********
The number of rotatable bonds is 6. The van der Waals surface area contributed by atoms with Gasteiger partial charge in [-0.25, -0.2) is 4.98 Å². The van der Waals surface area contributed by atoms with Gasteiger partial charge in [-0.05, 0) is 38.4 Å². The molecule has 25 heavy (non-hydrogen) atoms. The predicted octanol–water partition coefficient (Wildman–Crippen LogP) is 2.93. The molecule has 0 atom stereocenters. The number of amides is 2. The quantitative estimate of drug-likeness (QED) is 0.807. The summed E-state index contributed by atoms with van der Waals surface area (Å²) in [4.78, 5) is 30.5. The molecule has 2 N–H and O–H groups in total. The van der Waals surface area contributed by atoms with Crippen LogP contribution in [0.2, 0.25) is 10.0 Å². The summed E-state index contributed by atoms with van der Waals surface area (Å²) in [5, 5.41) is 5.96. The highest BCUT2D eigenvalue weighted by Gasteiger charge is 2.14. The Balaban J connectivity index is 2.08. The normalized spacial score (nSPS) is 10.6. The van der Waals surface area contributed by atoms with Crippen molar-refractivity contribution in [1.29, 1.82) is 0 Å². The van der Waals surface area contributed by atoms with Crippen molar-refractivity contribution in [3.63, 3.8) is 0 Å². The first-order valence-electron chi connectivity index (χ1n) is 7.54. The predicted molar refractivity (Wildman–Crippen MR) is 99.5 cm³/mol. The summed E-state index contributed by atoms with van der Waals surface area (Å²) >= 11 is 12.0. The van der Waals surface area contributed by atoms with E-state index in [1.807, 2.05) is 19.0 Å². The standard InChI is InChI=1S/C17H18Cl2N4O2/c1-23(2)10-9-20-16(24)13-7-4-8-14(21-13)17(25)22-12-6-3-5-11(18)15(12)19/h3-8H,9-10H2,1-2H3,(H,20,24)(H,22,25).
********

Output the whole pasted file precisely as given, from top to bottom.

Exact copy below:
The number of rotatable bonds is 6. The van der Waals surface area contributed by atoms with Gasteiger partial charge in [-0.25, -0.2) is 4.98 Å². The van der Waals surface area contributed by atoms with Gasteiger partial charge in [-0.05, 0) is 38.4 Å². The molecule has 25 heavy (non-hydrogen) atoms. The predicted octanol–water partition coefficient (Wildman–Crippen LogP) is 2.93. The molecule has 0 atom stereocenters. The number of amides is 2. The quantitative estimate of drug-likeness (QED) is 0.807. The summed E-state index contributed by atoms with van der Waals surface area (Å²) in [4.78, 5) is 30.5. The molecule has 2 N–H and O–H groups in total. The van der Waals surface area contributed by atoms with Crippen LogP contribution in [0.2, 0.25) is 10.0 Å². The summed E-state index contributed by atoms with van der Waals surface area (Å²) in [5, 5.41) is 5.96. The highest BCUT2D eigenvalue weighted by Gasteiger charge is 2.14. The Balaban J connectivity index is 2.08. The normalized spacial score (nSPS) is 10.6. The van der Waals surface area contributed by atoms with Crippen molar-refractivity contribution in [1.29, 1.82) is 0 Å². The van der Waals surface area contributed by atoms with Crippen molar-refractivity contribution in [3.63, 3.8) is 0 Å². The first-order valence-electron chi connectivity index (χ1n) is 7.54. The predicted molar refractivity (Wildman–Crippen MR) is 99.5 cm³/mol. The summed E-state index contributed by atoms with van der Waals surface area (Å²) >= 11 is 12.0. The van der Waals surface area contributed by atoms with E-state index in [1.807, 2.05) is 19.0 Å². The standard InChI is InChI=1S/C17H18Cl2N4O2/c1-23(2)10-9-20-16(24)13-7-4-8-14(21-13)17(25)22-12-6-3-5-11(18)15(12)19/h3-8H,9-10H2,1-2H3,(H,20,24)(H,22,25).